WuWo Tea Ceremonies

A WuWo Tea Ceremony, Lama Cha Tenzin’s favouite practice of ChaDao.
A WuWo is a tea ceremony grounded in the principle of Selflessness.

It is originally from Taiwan, it was a new tea ceremony developed in the 1980s. A  perfect example of a community tea ceremony. It is currently actively practiced around the world by groups and tea societies, -including our regular WuWo events in London.

The ceremony is based primarily in GongFu techniques of making tea, although all forms of tea making are acceptable and welcome.

The Traditional practice was modified by Grand Master Tsai, Rong Tsang in Taiwan in 1989 to create a ceremony that allows many participants to brew and serve tea together.

There is no ranking or leadership of participants by level of knowledge, nationality, religion, or social status and there is no expectation of reward.

The ceremony aims to help participants foster an inclusive attitude and cultivate cooperation and compassion toward others while sharing a cup of tea.

Everyone brings their own tea utensils and brews the tea leaves they have brought with them.

Preferably performed outdoors, the participants sit in a circle, allowing no rank or leader of the group.

They the brew and serve tea, in their own styles of tea making, to the three persons on their left while reserving one cup for themselves. They are then left with four unique cups of tea.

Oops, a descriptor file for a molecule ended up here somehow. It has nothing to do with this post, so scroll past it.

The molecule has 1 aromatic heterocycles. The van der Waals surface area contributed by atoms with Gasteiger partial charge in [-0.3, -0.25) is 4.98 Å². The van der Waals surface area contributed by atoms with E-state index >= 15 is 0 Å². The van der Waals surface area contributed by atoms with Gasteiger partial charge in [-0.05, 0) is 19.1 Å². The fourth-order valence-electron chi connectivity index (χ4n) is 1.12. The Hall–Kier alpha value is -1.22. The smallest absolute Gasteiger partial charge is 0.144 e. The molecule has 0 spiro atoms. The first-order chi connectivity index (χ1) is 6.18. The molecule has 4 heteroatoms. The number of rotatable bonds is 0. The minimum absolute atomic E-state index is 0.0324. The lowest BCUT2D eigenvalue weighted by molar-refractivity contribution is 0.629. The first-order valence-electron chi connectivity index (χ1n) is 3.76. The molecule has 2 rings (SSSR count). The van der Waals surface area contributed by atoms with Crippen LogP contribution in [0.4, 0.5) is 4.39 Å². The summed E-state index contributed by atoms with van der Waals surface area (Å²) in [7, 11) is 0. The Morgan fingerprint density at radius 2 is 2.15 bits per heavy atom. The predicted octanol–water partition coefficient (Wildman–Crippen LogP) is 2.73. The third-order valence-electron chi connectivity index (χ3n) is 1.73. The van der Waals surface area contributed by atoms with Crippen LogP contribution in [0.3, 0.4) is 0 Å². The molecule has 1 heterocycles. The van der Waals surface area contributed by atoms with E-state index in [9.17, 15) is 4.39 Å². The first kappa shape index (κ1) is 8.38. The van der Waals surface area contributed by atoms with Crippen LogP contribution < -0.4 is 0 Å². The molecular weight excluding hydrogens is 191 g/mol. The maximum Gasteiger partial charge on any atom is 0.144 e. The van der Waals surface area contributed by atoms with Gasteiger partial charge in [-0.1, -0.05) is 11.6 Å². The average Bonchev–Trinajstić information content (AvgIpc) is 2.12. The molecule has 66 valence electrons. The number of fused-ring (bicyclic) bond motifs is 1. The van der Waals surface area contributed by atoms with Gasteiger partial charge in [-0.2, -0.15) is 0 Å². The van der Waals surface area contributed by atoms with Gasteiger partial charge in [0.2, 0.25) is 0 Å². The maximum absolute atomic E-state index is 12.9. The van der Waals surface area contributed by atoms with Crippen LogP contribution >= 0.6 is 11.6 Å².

Multiple infusion rounds are brewed then all gather their cups and pack to go home, this completes the ceremony.

The Seven Principles
Wu-Wo ceremony is based upon seven principles that help the experience:

1. Seating is determined by random drawing. There is no distinction by rank or social status.

2. Tea is served in one direction but received from the other. No reward is expected from those you have served.

3. Keep an open mind and reserve judgment in order to accept and appreciate different teas and brewing styles. Never judge nor criticise.

4. Check and review constantly while keeping a positive and tolerant attitude in order to brew the best tea you can.

5. Brewing is not restricted to any particular school or regional style.

6. Everyone follows the rules and prearranged schedule so no director is needed. Late arriving participants are not usually admitted once the ceremony has begun.

7. Silence is maintained while brewing to allow the cultivation of group rhythm and harmony and a spirit of cooperation and thoughtfulness toward others.